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Published: 24 October 2011

Carbon credits to help conserve Top End’s biodiversity?

Lucinda Douglass

Now that the Australian government’s plan to price carbon is closer to reality, income from carbon credits offers real potential to change land management and conservation planning priorities. But how can authorities prioritise locations suitable for both biodiversity conservation and carbon storage? And what will be the influence of using income from carbon trading to offset the cost of more sustainable land management?

Certainty in carbon pricing could drive major changes in landscape management, such as the reduction in frequency and intensity of wildfires. This article indicates that future livelihoods in the Top End could be supported through effective carbon abatement and biodiversity stewardship.
Certainty in carbon pricing could drive major changes in landscape management, such as the reduction in frequency and intensity of wildfires. This article indicates that future livelihoods in the Top End could be supported through effective carbon abatement and biodiversity stewardship.
Credit: Lucinda Douglass

In July, the Australian government launched its Clean Energy Plan, which includes a Biodiversity Fund of $946 million over six years. The aim of the fund is to ‘support landholders to undertake projects that establish, restore, protect or manage biodiverse carbon stores’.

The fund aims to achieve the dual objectives of conserving biodiversity and sequestering carbon by providing support to private landholders who establish, conserve and manage vegetation in the landscape.

Under the Clean Energy Plan, the government has also established a Regional Natural Resource Management (NRM) Planning for Climate Fund of $44 million over five years. The fund will support NRM agencies in developing plans that will guide where biosequestration (carbon retention) projects should be located.

Crucial to this planning effort are the following questions.

  1. Where are the priority locations for implementing improved land management targeted at biodiversity conservation?

  2. How do these locations and costs change when the potential revenue generated by carbon sequestration is deducted from the costs of conservation action? 1

  3. What are the opportunities and costs of meeting targets for both biodiversity and carbon storage?

To answer these questions, our research team investigated a novel approach for identifying priority areas for investment. We tested the approach in northern Australia’s tropical savanna, a region of global significance for biodiversity and carbon storage. 2

Given that savannas span around one-sixth of the world’s land surface and contribute some 30 per cent of the net primary productivity of terrestrial vegetation, their influence on carbon cycles is enormous.

By reducing both the area burned under late-season fires and stocking density, the savanna’s potential for carbon storage could be increased by hundreds of millions of tonnes.
By reducing both the area burned under late-season fires and stocking density, the savanna’s potential for carbon storage could be increased by hundreds of millions of tonnes.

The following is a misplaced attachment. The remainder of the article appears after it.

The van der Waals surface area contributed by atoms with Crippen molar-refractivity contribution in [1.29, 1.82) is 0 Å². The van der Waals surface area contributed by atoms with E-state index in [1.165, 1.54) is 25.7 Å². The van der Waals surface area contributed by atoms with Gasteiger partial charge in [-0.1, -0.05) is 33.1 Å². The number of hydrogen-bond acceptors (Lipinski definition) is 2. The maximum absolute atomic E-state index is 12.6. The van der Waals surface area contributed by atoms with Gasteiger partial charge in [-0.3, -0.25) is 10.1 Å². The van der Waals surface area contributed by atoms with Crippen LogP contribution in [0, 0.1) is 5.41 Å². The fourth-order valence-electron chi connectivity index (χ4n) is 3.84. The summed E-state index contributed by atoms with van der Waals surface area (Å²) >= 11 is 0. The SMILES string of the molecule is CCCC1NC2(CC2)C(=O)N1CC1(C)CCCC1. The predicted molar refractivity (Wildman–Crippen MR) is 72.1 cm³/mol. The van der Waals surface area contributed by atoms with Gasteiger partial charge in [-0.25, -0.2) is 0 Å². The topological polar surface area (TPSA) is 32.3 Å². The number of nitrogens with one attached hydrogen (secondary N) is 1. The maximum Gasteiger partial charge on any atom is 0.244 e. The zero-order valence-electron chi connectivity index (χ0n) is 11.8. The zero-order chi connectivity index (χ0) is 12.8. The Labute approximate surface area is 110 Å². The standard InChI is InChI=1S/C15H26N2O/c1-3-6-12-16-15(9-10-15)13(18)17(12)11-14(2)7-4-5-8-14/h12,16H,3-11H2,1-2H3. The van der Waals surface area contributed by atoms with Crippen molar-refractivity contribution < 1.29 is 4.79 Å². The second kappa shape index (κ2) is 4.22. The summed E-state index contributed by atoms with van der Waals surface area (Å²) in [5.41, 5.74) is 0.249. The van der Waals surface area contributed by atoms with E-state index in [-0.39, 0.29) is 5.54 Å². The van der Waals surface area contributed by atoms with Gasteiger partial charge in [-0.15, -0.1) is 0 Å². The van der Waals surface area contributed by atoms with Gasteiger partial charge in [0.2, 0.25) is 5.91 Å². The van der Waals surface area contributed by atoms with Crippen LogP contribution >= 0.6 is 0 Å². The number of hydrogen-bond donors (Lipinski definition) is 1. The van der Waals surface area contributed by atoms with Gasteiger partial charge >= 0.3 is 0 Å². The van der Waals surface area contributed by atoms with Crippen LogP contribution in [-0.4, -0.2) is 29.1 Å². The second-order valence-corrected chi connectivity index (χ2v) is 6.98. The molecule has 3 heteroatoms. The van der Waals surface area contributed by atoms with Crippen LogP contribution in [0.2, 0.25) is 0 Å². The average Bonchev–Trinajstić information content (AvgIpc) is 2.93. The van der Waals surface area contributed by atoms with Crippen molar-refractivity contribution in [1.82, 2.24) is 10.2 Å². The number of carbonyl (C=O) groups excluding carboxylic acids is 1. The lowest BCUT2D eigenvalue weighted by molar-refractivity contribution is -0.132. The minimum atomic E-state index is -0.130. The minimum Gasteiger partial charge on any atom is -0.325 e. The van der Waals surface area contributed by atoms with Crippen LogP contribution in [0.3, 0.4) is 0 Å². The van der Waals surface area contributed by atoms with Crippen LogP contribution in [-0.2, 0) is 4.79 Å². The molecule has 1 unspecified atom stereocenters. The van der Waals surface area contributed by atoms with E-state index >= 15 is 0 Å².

Credit: Bruce Doran

In northern Australia’s savannas, two key processes threaten biodiversity and carbon emissions: fires of high frequency and intensity, and ecologically inappropriate cattle-grazing regimes.

Fire is part of the natural cycle of northern Australia’s savannas, with more fires each year in the northern third of the country than anywhere else in Australia. The strategic manipulation of fire regimes can reduce fuel loads, benefit biodiversity, reduce emissions from severe wildfires and increase landscape carbon storage (see Soil key to CO2 saved by fewer fires in northern Australia below).

In rangeland areas, implementing sustainable stocking rates, rotational grazing and seasonal grazing practices to improve soil management can benefit carbon storage and biodiversity (see Carbon complexity below).

The Northern Territory’s West Arnhem Land Fire Abatement Project is a good example of a voluntary carbon offset project based on managing the local fire regime that also brings biodiversity and economic benefits to local communities. We explored what might be possible with a similar program across the Top End – specifically, to see how carbon credits would influence spatial conservation priorities – using a simple accounting method within a conservation planning framework.

We know that the key management actions that would help reverse land degradation, conserve biodiversity and increase carbon stocks are:

  1. improving fire management, involving ignition of low-intensity fires early in the dry season to reduce fuel buildup and decrease the potential for severe, late, dry season fires

  2. retaining existing vegetation, resulting in foregone future agricultural production and reduced livestock densities.

We investigated the opportunity for potential carbon revenue using a carbon price of AU$20 per tonne of CO2-e. Under our approach, payments to landholders were determined by foregone agricultural production and the implementation cost of fire management.

We then modelled the amount of carbon retained from changed management arrangements, converted this sequestered carbon to an economic value, and deducted this from the cost of the new arrangements.

The framework developed for prioritising stewardship payments for improved land management while accounting for potential carbon revenue.
The framework developed for prioritising stewardship payments for improved land management while accounting for potential carbon revenue.

Our improved land management scenarios targeted fire and grazing-sensitive birds and mammals. Our biodiversity targets included 30 per cent of the pre-European distribution of mammal species, 30 per cent of the current distribution of bird species and 15 per cent of the pre-European extent of each vegetation type within each bioregion.